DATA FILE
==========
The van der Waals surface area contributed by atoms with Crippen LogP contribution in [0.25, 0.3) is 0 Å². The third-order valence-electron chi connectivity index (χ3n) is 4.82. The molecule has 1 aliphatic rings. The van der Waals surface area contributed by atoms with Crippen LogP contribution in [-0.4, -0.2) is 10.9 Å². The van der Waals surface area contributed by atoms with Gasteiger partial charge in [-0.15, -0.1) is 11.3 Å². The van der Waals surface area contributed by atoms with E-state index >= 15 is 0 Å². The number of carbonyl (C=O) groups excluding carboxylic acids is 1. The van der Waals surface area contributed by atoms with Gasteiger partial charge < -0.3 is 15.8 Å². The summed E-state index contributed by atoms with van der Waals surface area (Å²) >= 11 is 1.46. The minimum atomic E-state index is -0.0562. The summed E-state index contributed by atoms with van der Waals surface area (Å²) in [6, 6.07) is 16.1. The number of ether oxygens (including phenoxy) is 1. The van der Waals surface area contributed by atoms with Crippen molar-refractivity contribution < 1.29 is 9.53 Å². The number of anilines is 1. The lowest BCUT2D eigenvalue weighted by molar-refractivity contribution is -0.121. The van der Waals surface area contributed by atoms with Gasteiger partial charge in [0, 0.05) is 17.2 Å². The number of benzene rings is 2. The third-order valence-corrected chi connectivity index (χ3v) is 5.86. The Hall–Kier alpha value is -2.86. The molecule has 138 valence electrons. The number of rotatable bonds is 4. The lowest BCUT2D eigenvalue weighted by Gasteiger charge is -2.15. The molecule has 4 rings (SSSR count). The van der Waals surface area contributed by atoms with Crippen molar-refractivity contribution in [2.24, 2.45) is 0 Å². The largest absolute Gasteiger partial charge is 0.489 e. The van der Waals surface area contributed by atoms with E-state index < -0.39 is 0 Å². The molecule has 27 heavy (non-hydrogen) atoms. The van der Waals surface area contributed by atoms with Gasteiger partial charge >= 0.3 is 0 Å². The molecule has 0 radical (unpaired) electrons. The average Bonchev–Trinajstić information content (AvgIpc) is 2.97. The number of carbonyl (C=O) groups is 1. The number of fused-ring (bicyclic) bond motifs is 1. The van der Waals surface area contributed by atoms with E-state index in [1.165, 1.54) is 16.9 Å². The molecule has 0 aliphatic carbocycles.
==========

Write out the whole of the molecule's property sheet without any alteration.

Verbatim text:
The van der Waals surface area contributed by atoms with Crippen LogP contribution in [0.25, 0.3) is 0 Å². The third-order valence-electron chi connectivity index (χ3n) is 4.82. The molecule has 1 aliphatic rings. The van der Waals surface area contributed by atoms with Crippen LogP contribution in [-0.4, -0.2) is 10.9 Å². The van der Waals surface area contributed by atoms with Gasteiger partial charge in [-0.15, -0.1) is 11.3 Å². The van der Waals surface area contributed by atoms with E-state index >= 15 is 0 Å². The number of carbonyl (C=O) groups excluding carboxylic acids is 1. The van der Waals surface area contributed by atoms with Gasteiger partial charge < -0.3 is 15.8 Å². The summed E-state index contributed by atoms with van der Waals surface area (Å²) >= 11 is 1.46. The minimum atomic E-state index is -0.0562. The summed E-state index contributed by atoms with van der Waals surface area (Å²) in [6, 6.07) is 16.1. The number of ether oxygens (including phenoxy) is 1. The van der Waals surface area contributed by atoms with Crippen molar-refractivity contribution < 1.29 is 9.53 Å². The number of anilines is 1. The lowest BCUT2D eigenvalue weighted by molar-refractivity contribution is -0.121. The van der Waals surface area contributed by atoms with Gasteiger partial charge in [0, 0.05) is 17.2 Å². The number of benzene rings is 2. The third-order valence-corrected chi connectivity index (χ3v) is 5.86. The Hall–Kier alpha value is -2.86. The molecule has 138 valence electrons. The number of rotatable bonds is 4. The lowest BCUT2D eigenvalue weighted by Gasteiger charge is -2.15. The molecule has 4 rings (SSSR count). The van der Waals surface area contributed by atoms with Crippen molar-refractivity contribution in [2.24, 2.45) is 0 Å². The largest absolute Gasteiger partial charge is 0.489 e. The van der Waals surface area contributed by atoms with E-state index < -0.39 is 0 Å². The molecule has 27 heavy (non-hydrogen) atoms. The van der Waals surface area contributed by atoms with Gasteiger partial charge >= 0.3 is 0 Å². The molecule has 0 radical (unpaired) electrons. The average Bonchev–Trinajstić information content (AvgIpc) is 2.97. The number of carbonyl (C=O) groups is 1. The number of fused-ring (bicyclic) bond motifs is 1. The van der Waals surface area contributed by atoms with E-state index in [1.165, 1.54) is 16.9 Å². The molecule has 0 aliphatic carbocycles.